I had an interesting conversation with
Edward Amsden yesterday.
The crux of it was his claim that modern functional languages do an
incredibly poor job of scoping data definitions. By comparison, languages
like Scheme, ML, and Haskell can easily and cleanly scope any value you
give it through
lambda. And the variables bound by these forms
don’t have a large scope or a long life time: they don’t live as a top-level
definition. So why do ADTs?
Idris introduces name spaces, which help ease the problem,
but they still require programmers to define data types in a
namespace Foo data Env a where Empty : Env a Ext : a -> Env a -> Env a interp : Exp -> Env Val -> Val interp = ...
It’s interesting, though. If I would like to define an interpreter of type
Exp -> Val which implicitly uses some environment to find the result
without wishing to expose it to the user, I can easily write the full
version inside in even Haskell:
interp :: Exp -> Val interp e = interpH e  where interpH :: Exp -> Env Val -> Val interpH = ...
And yet, the environment here must still be exposed in the global namespace of the local module:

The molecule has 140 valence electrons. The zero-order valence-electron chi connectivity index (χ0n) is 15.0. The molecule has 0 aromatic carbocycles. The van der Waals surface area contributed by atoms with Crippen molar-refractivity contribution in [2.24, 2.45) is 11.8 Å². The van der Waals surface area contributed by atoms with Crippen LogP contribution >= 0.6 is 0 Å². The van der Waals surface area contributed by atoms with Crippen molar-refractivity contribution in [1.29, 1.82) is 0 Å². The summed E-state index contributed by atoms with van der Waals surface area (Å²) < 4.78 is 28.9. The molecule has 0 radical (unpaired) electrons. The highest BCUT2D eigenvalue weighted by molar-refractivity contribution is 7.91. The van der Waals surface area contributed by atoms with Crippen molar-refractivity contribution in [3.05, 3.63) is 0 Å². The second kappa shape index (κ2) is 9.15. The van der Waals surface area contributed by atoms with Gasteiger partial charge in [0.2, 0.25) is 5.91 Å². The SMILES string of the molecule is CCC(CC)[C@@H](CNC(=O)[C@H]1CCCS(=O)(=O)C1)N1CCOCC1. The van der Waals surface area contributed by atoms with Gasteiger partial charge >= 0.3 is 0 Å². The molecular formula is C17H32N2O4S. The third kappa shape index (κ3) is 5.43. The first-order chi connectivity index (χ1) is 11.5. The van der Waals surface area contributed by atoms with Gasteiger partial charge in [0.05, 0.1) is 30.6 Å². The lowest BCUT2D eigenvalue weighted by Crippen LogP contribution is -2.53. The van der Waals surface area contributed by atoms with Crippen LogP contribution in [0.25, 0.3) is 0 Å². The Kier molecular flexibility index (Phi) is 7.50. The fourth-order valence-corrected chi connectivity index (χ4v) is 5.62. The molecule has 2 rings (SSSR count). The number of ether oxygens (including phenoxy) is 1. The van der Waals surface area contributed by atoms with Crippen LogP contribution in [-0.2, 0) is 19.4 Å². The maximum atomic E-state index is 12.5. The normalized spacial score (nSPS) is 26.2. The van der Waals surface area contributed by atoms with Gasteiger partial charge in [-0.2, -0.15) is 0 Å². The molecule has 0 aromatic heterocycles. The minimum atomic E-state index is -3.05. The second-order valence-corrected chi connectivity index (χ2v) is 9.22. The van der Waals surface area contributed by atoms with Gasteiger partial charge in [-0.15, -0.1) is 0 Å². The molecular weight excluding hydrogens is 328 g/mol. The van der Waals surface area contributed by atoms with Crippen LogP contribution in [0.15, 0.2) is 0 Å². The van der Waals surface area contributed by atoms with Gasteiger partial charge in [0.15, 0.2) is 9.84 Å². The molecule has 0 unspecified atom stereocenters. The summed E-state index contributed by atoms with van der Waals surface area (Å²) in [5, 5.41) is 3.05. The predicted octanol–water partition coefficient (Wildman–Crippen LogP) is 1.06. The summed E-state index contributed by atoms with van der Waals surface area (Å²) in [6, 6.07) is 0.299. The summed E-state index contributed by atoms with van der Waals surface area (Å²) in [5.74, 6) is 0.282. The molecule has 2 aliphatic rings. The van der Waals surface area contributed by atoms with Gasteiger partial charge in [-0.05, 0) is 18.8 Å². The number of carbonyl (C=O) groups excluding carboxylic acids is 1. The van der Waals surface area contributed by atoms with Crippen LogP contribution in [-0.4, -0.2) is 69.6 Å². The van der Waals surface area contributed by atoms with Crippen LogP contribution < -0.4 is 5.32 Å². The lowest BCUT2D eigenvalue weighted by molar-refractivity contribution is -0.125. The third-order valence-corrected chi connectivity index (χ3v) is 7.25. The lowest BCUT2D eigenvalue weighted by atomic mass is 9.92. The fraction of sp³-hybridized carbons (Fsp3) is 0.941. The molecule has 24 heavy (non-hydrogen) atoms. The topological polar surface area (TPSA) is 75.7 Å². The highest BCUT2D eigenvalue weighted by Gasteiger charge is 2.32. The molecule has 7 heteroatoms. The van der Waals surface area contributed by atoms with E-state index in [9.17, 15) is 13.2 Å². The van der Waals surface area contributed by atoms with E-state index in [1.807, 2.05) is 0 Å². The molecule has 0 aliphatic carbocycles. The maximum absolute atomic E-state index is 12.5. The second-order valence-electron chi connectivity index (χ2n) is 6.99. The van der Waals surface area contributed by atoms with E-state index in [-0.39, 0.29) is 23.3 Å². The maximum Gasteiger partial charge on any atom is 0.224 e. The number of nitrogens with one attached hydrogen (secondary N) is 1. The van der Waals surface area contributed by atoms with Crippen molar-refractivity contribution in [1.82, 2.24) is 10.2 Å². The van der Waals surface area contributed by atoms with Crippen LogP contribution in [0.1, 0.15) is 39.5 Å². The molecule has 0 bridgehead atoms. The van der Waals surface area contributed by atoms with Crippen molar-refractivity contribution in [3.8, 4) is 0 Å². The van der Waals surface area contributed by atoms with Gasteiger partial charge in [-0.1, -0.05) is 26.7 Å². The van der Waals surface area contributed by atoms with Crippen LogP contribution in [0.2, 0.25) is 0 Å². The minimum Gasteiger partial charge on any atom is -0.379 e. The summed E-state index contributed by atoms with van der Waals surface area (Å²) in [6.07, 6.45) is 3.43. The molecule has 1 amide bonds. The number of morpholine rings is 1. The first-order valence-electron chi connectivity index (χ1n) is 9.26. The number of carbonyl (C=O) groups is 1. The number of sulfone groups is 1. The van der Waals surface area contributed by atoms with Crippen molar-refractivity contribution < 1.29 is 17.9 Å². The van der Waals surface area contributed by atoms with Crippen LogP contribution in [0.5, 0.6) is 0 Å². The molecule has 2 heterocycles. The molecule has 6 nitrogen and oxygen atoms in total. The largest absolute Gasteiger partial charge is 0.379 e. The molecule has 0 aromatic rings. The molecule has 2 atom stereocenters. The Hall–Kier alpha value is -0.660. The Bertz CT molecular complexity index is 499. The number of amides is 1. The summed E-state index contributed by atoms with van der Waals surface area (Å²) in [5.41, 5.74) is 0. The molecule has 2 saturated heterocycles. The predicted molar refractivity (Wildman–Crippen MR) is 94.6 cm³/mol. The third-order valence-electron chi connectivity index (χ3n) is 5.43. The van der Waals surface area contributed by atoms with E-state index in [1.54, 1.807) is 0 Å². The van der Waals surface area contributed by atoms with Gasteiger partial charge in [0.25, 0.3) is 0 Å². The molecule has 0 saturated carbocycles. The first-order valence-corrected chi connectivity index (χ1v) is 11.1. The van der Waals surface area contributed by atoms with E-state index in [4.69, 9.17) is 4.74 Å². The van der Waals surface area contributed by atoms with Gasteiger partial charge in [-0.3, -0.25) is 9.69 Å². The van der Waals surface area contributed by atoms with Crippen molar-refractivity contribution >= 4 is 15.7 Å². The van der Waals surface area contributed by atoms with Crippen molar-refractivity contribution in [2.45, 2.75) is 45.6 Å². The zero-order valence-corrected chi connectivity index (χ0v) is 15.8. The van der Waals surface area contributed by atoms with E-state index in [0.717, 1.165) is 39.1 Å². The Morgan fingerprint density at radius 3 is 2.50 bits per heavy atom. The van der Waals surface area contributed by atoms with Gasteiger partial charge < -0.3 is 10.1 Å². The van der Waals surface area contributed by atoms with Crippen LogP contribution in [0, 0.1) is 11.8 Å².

data Env a = Empty | Ext a Env
This is globally exposed: not only does
interpH use it, but any other piece
of code is free to use this environment definition anywhere in the module.
The philosophical argument behind functional programming that that
functions are first-class values. So why do we insist that functions
should get this treatment, but data-type declarations do not?
That’s the crux: why can’t I also define lexically-scoped data, close to the way I can define lexically-scoped helper functions? Ideally, I’d like to write this code:
interp :: Exp -> Val interp e = interpH e  where data Env = Empty | Ext a Env interpH :: Exp -> Env Val -> Val interpH = ...
I want the entire type of
Env lexically enclosed, just like helper
functions are. And further, I’d like for every definition to get such
treatment. Even type-class instances should get this! If it’d like, I should
be able to write this code:
interp :: Exp -> Val interp e = interpH e  where data Env = Empty | Ext a Env instance (Show Env) where ... interpH :: Exp -> Env Val -> Val interpH = ...
It’s the case that
Idris does support this, quite nicely. (David
Christiansen has provided this code.)
module Teeeest fnord : Nat -> Nat fnord z = case Bar of Bar => S z Something => z where data Foo = Bar | Something --- REPL *Teeest> fnord 5 6 : Nat *Teeest> Foo (input):1:1:No such variable Foo *Teeest> Bar (input):1:1:No such variable Bar *Teeest>
It’s likely this works in
Agda, too. And this is important; data
definitions should be subject lexical scoping. Why should functions get